Doris Lessing, The Wind Blows Away Our Words (London: Picador and NY: Random House, 1987).
The travel book that touches on the political is a tricky genre. At its best it enables the author, freed from the constraints of formal narrative and factual analysis, to present a special insight into a society in turmoil and into his or her encounter with the protagonists. The anecdotal and the experiential can provide a unique access. The contrasting accounts of China in the 1930s by Edgar Snow and Peter Fleming are classics of this kind: more recent examples might be Graham Greene, Paul Theroux, Ryszard Kapuscinski, James Fenton at his more considered, the Naipauls at their less dyspeptic.
Nikki Keddie traveled to Pakistan in 1985 and 1986 to investigate groups that in various ways have worked against President Zia ul Haq’s attempts to “Islamize” Pakistan’s legal system. Many of these activists are from women’s organizations; the Shi‘i community and certain lawyers groups have also mobilized protests. This activity flies in the face of the popular wisdom that Islamist politics is becoming more and more popular everywhere in the Middle East. Keddie’s observations suggest that it may be much less popular in countries which are actually experiencing Islamization. Keddie is professor of history at the University of California-Los Angeles. Eric Hooglund and Joe Stork interviewed her in Washington in December 1986.
After the Iraqi attack on the USS Stark in mid-May 1987, senior State Department officials scurried around the Gulf to drum up political support. Pakistan received a more significant visit. In late June, Gen. George Crist, commander-in-chief of the US Central Command (CENTCOM) arrived in Islamabad with 15 military experts for a five-day visit. It was Crist’s second visit to Pakistan in eight months, and it underlined the growing importance of Pakistan in Washington’s military plans for the Gulf.
Earlier this year, stories citing US intelligence documents reported that Pakistan now had the capacity to enrich uranium to 93 percent. In other words, Pakistan could produce its own weapons-grade nuclear material. This is perhaps the single most difficult step in manufacturing nuclear bombs.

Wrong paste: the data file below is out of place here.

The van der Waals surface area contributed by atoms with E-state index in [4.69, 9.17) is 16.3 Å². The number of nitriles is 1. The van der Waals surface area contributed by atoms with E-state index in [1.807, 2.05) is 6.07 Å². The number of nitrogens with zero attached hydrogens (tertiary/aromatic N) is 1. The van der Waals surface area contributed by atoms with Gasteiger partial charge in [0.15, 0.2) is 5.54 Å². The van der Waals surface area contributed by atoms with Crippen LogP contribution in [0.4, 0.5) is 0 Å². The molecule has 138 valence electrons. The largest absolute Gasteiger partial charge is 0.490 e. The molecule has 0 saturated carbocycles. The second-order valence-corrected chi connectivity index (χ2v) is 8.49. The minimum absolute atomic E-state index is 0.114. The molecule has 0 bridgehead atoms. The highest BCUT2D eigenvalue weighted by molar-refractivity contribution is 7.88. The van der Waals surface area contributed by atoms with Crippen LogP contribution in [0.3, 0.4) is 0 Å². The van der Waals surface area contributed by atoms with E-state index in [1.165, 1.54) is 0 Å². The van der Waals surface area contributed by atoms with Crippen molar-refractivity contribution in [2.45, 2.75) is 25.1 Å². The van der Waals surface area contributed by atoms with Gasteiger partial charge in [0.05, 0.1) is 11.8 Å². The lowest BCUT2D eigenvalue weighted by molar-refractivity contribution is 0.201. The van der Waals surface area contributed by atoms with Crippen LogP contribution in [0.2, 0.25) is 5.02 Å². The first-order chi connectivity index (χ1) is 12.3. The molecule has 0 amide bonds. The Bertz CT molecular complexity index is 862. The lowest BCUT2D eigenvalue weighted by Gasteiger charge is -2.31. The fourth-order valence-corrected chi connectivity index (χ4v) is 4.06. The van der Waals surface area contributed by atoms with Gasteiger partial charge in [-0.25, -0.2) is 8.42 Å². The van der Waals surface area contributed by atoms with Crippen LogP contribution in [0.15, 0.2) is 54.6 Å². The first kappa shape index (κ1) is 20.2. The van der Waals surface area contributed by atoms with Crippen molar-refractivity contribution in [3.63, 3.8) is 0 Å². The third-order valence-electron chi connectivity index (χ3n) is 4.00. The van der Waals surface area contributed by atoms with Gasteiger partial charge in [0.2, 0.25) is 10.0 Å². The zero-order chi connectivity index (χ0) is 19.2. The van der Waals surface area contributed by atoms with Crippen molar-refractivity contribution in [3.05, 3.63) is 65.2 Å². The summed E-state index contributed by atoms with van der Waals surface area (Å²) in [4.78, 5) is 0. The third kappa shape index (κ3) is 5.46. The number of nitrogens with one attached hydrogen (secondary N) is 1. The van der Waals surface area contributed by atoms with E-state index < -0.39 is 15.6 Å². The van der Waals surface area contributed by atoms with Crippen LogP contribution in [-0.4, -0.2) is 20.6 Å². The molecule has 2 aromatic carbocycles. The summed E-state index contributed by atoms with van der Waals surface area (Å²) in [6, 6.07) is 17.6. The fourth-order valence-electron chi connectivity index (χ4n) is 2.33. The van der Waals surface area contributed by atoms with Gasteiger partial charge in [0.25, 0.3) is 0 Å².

Few persons who had been following Pakistan’s efforts were surprised by this news, or doubted its accuracy. In February 1984, Pakistan’s general-president, Zia ul-Haq, confirmed that Pakistan had made its first enrichment breakthrough, to the 5 percent level needed for research and nuclear power purposes. From that point it was only a matter of time before the country’s nuclear technicians achieved weapons-grade enrichment capacity.
Congress this fall will begin reviewing a new six-year US aid package to Pakistan totaling more than $4 billion. Crucial to the outcome is Pakistan’s military role in the Gulf. Pakistan’s military missions in 22 countries in the Middle East and Africa make it the largest exporter of military manpower in the Third World. Its role in the Gulf has a direct bearing on Washington’s strategy in the region, on the future security role of the Gulf Cooperation Council and on Pakistan’s own internal political dynamic.
How would you characterize the situation in Pakistan today?
The most striking thing about the present regime is the extraordinary degree of its isolation. It is a regime which, from one end of the country to another, does not seem to have any popular support. It lacks even the support of vested interests. It is difficult to find people in any social class or among any nationalities, literally anyone, who is willing to defend or justify the existence of the military regime in Pakistan.